Camille Berry

Part of the third generation in a family of restaurateurs, Camille was born with a passion for cooking and food. She embarked on a career in hospitality where she excelled as a sommelier and wine director. This hospitality experience has endowed her with a wealth of first-hand knowledge of various cuisines, how to pair all manner of drinks with food, and entertaining – plus some serious kitchen skills. She is a Certified Sommelier, Certified Specialist of Wine, and has passed the WSET Advanced with Merit. These days, she’s hung up her wine key in favor of a pen and covers all aspects of food and drink.


BBQ and Wine? You Bet! These are Our Top Pairings



With winter behind us, many are beginning to cast longing glances at the grill. Yes, with temperatures beginning to warm up, it’s time to break out the charcoal and start barbecuing. Of course, there’s nothing like a great wine to complement your delicious grilled eats. No matter if you’re flipping burgers, grilling steaks, making vegetable kebabs, or shrimp skewers, we’ve got a round-up of the best wines to serve at your next barbecue. But before we dive in, here are a couple of general guidelines for you when you’re choosing a wine.


  • Go with a bold wine for bold flavors.
  • Broadly speaking, white wines and roses go best with seafood and chicken while red meats call for a glass of red wine. Pork is more versatile, able to work well with any of these three styles. Naturally, there are exceptions.
  • So what about sauces and seasonings? You can go two different routes, complementary (like for like) pairings or contrasting pairings. For example, wines with a hint of smoke go well with the smoky flavors imparted by your barbecue while you should aim for a ripe or off-dry style of wine if you’ve used a spicy rub.
  • If you’ve chosen a spicy marinade, skip high alcohol wines. They can emphasize chili heat in an unpleasant way.


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The Best Wines For Your BBQ


Naturally, just which bottles you’ll uncork will depend on what you’re throwing on the barbecue. Meat, seafood, poultry, veggies…it’s a lot to consider and that’s not even taking into account marinades. But don’t worry, none of this is rocket science. At the end of the day, the most important thing to remember is to drink what you love without stressing about the “correct” pairings.




Yes, a bit of bubbly can be a real winner for your backyard bash. Opt for value-oriented options like Cava, Moscato d’Asti or the ever-popular, fruity Prosecco. All three styles make for a lovely way to kick off the festivities. Grilling up some spicy garlic butter prawns with a squeeze of lemon juice? Try the Nino Franco Rustico Prosecco.




Sauvignon Blancs from Sancerre or Marlborough makes for a great pairing with grilled vegetables and grilled fish marinated in citrus. If you want to go the French route, we recommend Alphonse Mellot’s beautiful Sancerres. Try and track down his ‘La Moussiere’ and serve it with grilled halibut tacos and citrus slaw. If Marlborough is more your speed, Seresin Estate Sauvignon Blanc will do the trick with hard to pair veggies. It’s delicious with grilled asparagus and parmesan.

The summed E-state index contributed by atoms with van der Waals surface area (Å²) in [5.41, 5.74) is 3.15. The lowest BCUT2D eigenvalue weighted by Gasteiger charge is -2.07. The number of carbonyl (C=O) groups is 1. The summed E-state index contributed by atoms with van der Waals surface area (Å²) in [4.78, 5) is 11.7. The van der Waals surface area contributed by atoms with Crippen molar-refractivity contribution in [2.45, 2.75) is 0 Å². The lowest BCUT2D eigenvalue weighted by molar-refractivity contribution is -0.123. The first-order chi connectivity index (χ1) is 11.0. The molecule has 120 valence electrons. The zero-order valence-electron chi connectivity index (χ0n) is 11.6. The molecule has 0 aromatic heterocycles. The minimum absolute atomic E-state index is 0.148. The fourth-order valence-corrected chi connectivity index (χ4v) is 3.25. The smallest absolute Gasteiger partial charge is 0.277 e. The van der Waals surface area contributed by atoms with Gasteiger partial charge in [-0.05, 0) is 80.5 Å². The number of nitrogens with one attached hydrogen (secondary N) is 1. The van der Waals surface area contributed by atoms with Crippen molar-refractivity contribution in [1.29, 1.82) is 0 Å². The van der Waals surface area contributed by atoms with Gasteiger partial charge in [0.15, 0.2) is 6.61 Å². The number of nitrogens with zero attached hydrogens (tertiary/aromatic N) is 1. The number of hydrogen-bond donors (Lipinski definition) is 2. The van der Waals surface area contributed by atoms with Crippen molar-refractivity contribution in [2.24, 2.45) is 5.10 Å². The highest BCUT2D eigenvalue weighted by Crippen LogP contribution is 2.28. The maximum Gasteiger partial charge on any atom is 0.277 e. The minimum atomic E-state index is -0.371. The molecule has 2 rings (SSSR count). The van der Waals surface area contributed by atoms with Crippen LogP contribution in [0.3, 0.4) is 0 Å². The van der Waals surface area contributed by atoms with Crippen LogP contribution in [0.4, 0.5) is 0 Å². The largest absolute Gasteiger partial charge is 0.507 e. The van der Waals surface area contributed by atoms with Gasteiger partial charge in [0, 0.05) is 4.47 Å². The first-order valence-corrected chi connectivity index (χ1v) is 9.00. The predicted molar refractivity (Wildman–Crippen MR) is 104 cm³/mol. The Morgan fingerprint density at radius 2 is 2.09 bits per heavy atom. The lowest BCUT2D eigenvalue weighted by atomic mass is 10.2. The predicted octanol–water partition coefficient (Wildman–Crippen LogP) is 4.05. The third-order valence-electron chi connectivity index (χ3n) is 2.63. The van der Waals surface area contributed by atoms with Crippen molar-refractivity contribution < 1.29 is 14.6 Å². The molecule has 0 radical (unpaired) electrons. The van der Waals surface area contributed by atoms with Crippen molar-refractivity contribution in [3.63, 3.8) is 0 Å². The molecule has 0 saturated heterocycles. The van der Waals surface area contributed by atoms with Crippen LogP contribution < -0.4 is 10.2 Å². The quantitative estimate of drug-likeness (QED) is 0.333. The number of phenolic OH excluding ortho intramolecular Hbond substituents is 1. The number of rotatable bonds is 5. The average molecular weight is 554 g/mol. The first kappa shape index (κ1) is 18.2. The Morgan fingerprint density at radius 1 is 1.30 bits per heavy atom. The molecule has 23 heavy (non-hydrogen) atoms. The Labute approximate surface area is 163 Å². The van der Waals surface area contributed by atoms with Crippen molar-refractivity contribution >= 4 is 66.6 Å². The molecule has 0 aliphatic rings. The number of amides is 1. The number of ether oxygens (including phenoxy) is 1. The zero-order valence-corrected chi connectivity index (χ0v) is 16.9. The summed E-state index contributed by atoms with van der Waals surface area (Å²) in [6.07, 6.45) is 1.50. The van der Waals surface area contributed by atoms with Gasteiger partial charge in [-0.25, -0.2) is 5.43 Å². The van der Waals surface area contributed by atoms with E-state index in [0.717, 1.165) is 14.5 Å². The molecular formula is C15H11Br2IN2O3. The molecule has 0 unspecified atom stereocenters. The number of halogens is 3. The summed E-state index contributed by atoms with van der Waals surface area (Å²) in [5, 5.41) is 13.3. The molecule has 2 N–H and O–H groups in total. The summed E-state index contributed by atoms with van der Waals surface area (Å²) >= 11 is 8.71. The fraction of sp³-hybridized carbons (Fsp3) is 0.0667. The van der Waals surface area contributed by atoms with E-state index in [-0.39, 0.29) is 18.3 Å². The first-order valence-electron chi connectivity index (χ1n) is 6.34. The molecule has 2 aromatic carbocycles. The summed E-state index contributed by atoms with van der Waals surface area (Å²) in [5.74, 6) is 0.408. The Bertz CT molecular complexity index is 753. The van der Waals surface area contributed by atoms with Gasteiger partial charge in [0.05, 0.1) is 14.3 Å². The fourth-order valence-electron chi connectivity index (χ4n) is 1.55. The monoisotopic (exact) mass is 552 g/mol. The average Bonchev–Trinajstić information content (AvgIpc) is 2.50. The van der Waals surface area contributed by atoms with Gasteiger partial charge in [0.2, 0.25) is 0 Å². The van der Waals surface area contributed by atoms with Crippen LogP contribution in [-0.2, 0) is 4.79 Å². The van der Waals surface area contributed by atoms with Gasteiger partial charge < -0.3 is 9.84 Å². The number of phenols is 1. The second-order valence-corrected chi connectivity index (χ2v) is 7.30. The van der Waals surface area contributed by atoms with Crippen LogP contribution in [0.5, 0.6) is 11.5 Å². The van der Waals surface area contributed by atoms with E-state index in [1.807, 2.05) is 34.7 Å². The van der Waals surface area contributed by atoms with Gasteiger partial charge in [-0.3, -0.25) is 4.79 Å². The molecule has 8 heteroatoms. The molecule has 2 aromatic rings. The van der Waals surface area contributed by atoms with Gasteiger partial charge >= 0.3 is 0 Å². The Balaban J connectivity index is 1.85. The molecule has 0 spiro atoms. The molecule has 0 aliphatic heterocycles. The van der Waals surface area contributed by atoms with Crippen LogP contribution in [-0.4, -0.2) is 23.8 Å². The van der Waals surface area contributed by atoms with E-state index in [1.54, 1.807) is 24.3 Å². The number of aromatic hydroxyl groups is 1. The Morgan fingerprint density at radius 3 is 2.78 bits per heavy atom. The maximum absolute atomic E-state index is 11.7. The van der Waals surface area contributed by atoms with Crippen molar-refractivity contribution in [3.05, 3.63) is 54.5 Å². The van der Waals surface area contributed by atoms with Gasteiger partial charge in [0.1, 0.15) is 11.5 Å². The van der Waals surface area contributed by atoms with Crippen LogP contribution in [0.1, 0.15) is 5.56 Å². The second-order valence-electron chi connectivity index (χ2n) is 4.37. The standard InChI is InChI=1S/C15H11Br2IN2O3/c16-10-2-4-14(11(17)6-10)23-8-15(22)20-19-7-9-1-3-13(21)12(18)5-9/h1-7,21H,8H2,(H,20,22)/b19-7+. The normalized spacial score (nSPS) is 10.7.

Love scallops? Reach for a chilled bottle of Chardonnay. Just make sure it isn’t a heavily oaked style. Opt for something like Brewer-Clifton Chardonnay, made in the Sta. Rita Hills with barbecued scallops in the shell served up with a touch of lemon and bacon. Scallops would also be delicious with a South African Chenin Blanc like those made by Ken Forrester.




Most everyone loves a good rosé and when it comes to sunny days spent with friends, you can’t go wrong if you drink pink. Dry but fruity rosés such as those based on Sangiovese, Garnacha or Tempranillo are particularly excellent partners for grilled oysters, fatty fish like salmon or tuna, pork, and chicken. For grilled veggies, hit lighter styles made from Pinot Noir a rosé hailing from Provence or a rosé of Cabernet Franc. Cab Franc rosés are outstanding with grilled stuffed peppers thanks to their characteristic green bell pepper notes.




Odds are meats will represent the bulk of your barbecuing which means red wine should be your first port of call. South Carolina is famous for its spicy mustard based sauces slathered over pork. A fruity New World Pinot Noir is the way to go to balance out that spicy kick. We suggest Ojai Vineyard’s version from Santa Barbara.


Over in North Carolina, barbecue sauces look a little different. In the northern part of the state, sauces tend to be a little sweeter and sometimes you’ll see the addition of tomato, especially over in Lexington. Pork is still the go-to meat here. Let those smoky pork flavors guide your wine choice and try a Northern Rhone Syrah like then Domaine Alain Graillot Saint Joseph.


Dry-rubbed spiced lamb thrown on the barbecue is exquisite with Tempranillo. Stick to crianzas or reservas like those made by Rioja legend Cune. The savory herbal element in Rioja complements the lamb beautifully.


Kansas City barbecue is smoky and seasoned with dry-rubbed spices then served up with a generous dose of tomato-based barbecue sauce. You can’t go wrong with a nice ripe Primitivo like San Marzano’s Il Pumo.


Down in Alabama, they’re known for Alabama white sauce made from mayo and vinegar and is a favorite for chicken and pork. Go bright and fruity with your wine pairing. We recommend Planeta’s Cerasuolo di Vittoria.